Threating another person is serious business. Particularly in today’s climate, what was at one time considered venting or an exercise in frustration can boil over to criminal charges. Most importantly, a Penal Code section 422 constitutes a strike under California’s three strikes law. Remember, a third strike and you are out (25-Life in state prison)
Threatening a person is a wobbler, meaning it can be charged as either a felony or misdemeanor. Either way, a conviction for a Penal Code section 422 violation must be avoided at all costs.
In order to find a defendant guilty of making a terrorist threat (PC § 422), evidence to prove the following elements is required: 1) the defendant willfully threatened to commit a crime which, if committed, would result in death or great bodily injury; 2) the defendant made the threat with the specific intent that the statement be taken as a threat; 3) the threatening statement, on its face and under the circumstances in which it was made, was so unequivocal, unconditional, immediate, and specific as to convey to the person threatened a gravity of purpose and an immediate prospect of execution of the threat; and 4) the threatening statement caused the other person reasonably to be in sustained fear for his or her own safety, regardless of whether the defendant actually intended to carry out the threat. (People v. Melhado (1998) 60 Cal. App. 4th 1529.)
Not all threats—even those threats to kill—qualify under the statute. (See In re George T. (2004) 33 Cal 4th 620, [upon an independent examination of the record, the court concluded that the ambiguous nature of a poem, which stated in part that "I can be the next kid to bring guns to kill students at school," along with the circumstances surrounding its dissemination, failed to establish that the poem constituted a criminal threat].)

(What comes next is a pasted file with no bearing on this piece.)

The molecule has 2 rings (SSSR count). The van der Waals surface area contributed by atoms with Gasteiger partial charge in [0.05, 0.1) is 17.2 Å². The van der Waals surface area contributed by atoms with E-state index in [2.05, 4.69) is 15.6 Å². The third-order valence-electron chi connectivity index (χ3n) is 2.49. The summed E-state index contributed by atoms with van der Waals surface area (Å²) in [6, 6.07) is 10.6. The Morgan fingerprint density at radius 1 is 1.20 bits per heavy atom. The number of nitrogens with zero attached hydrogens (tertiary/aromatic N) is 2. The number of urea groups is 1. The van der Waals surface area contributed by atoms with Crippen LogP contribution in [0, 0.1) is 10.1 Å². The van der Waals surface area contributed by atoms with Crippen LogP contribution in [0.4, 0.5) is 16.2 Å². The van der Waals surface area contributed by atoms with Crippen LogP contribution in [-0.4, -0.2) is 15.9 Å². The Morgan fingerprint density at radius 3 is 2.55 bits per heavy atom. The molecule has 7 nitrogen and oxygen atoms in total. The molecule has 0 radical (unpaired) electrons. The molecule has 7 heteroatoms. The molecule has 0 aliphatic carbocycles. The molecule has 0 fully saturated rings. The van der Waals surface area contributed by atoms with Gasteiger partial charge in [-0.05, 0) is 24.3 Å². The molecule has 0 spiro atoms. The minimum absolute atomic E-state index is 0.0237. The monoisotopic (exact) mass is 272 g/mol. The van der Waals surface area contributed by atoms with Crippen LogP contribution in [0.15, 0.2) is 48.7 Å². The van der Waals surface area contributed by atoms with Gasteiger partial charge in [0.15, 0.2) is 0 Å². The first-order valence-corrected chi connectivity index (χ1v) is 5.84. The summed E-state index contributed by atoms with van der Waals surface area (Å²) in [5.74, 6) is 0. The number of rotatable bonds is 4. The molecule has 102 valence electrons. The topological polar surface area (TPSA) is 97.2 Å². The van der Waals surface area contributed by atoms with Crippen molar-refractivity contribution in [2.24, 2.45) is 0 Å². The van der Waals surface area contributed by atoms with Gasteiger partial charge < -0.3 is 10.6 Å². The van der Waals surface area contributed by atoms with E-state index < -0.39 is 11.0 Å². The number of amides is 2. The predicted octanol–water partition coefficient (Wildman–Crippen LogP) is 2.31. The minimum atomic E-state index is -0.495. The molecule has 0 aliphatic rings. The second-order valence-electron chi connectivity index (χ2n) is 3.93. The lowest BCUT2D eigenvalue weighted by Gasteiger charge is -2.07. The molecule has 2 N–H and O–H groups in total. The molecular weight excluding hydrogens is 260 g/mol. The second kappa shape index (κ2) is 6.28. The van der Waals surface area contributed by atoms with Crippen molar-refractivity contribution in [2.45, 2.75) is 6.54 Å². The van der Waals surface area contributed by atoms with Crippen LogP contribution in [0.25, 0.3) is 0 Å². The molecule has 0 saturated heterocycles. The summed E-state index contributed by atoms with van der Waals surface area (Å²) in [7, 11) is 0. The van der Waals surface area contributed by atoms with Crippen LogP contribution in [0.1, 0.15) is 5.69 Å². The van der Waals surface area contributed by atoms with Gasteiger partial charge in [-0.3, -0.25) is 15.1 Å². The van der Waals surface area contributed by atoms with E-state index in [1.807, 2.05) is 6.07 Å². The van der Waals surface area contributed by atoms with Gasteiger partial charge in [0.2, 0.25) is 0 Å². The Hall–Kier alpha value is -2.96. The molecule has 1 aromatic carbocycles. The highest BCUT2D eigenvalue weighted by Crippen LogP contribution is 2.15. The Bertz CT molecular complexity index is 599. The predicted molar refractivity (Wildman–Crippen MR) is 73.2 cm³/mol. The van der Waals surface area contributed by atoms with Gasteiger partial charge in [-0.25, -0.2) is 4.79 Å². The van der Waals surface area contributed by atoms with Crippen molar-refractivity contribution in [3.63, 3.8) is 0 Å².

While the courts have repeatedly gone out of their way to decimate the plain language of the statute (immediate is not really “immediate”, Unequivocal is not really important, and “unconditional” now means absolutely nothing.), good lawyers can sometimes inject common sense back into the law and help their client escape liability for making criminal threats.
California law provides that the determination whether a defendant intended his or her words to be taken as a threat, and whether the words were sufficiently unequivocal, unconditional, immediate, and specific that they conveyed to the victim an immediacy of purpose and immediate prospect of execution of the threat, within the meaning of Pen C § 422, can be based on all of the surrounding circumstances and not just on the words alone. (People v. Mendoza (1997) 59 Cal App 4th 1333, superseded by statute as stated in People v. Franz (2001) 88 Cal App 4th 1426.) It is up to a creative lawyer to explain the “surrounding circumstances” in such a way as to favor the client.
Criminal Threats must be defended forcefully. Mr. Bruno has the skill and track record to effectively defend these charges.
Centrally located in Newport Beach, right by the Orange County Superior Court, Harbor Justice Center, Keith J. Bruno represents individuals who have been arrested or charged with all crimes, including making criminal threats.
Mr. Bruno has great expertise concentrating on and winning criminal threats type cases. Mr. Bruno is consistent, responsible, and a leader in criminal defense. Your call is welcome to discuss your case and how to address the charges. You cannot take on the prosecution alone and you cannot win with the wrong attorney.
If you or your loved one has been arrested and face charges for any crime, such as criminal threats, Mr. Bruno looks forward to taking your case. With so much to lose, you must demand nothing less than top quality in your defense.
If you or a loved one has been arrested, contact Keith J. Bruno, serving all of California, including Orange County, Los Angeles, Riverside, San Bernardino and San Diego. Mr. Bruno will speak to you frankly and he will individually represent you throughout the case. You will get a free face-to-face consultation and an in-depth strategy meeting. You will have found your attorney.